Thickness- and Symmetry-Induced Electronic Transport Properties of Semimetallic Transition Metal Dichalcogenides
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This thesis presents experimental study of how thickness and symmetry would impact the electron transport properties of MoTe₂ and WTe₂, two members of the transition metal dichalcogenide family. In the first experiment, as presented in Chapter 3, we used Raman spectroscopy and electron transport measurement to study the phase transition in semimetallic MoTe₂. It is known that bulk MoTe₂ goes through a first-order phase transition around ∼250 K. The high temperature phase is monoclinic. At low temperatures, it crystallizes in the inversion symmetry breaking orthorhombic phase. Our Raman spectroscopy measurement suggests that for flakes below certain thickness, ∼12 nm, only the inversion symmetry breaking phase exist, even up to and beyond room temperature. The corresponding electron transport measurement also shows no evidence of phase transition around ∼250 K. Since there is a distinction between the bulk and thin MoTe₂ in terms of how it crystallizes, the band structure of thin MoTe₂ is expected to be different as well. This could be evident in the electron transport measurement. In Chapter 4, we performed thickness dependent magnetotransport measurements on MoTe₂. Our findings show both the electron and hole carrier density decreased in thin MoTe₂. Also, the magnetoresistance, which is large in bulk MoTe₂, is suppressed systematically with reduced thickness. The third experiment follows from a recent non-linear anomalous Hall effect work on few-layer WTe₂. This effect produces second harmonic voltage and zero frequency (DC) voltage in the transverse direction when an oscillating electric field is applied in the longitudinal direction. In Chapter 5, we reproduced this effect in WTe₂, and extended the frequency to the radio frequency range.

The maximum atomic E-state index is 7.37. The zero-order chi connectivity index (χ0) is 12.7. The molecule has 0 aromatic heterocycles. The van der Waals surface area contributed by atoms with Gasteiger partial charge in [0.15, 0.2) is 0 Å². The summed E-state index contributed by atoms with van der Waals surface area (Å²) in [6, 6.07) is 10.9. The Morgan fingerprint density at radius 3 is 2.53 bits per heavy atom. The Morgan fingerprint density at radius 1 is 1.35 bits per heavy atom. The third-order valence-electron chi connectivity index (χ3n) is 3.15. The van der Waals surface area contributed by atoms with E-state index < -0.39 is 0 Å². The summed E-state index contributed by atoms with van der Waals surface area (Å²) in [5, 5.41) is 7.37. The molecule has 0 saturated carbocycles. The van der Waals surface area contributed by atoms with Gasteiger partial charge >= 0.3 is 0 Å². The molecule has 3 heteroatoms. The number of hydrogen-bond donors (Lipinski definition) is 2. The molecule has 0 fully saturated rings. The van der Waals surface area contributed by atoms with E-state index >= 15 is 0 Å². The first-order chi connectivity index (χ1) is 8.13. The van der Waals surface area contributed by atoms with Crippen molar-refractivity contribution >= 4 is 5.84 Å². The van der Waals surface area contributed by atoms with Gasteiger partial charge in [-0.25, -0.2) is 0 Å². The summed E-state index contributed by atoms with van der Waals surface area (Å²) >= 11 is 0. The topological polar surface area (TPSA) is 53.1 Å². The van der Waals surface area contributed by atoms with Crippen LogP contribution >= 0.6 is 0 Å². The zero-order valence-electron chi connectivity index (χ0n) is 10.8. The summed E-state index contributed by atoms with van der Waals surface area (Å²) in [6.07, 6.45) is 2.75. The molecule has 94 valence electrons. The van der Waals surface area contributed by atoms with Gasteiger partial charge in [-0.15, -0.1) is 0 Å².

Cite this version of the work
Shazhou Zhong (2023). Thickness- and Symmetry-Induced Electronic Transport Properties of Semimetallic Transition Metal Dichalcogenides. UWSpace. http://hdl.handle.net/10012/19057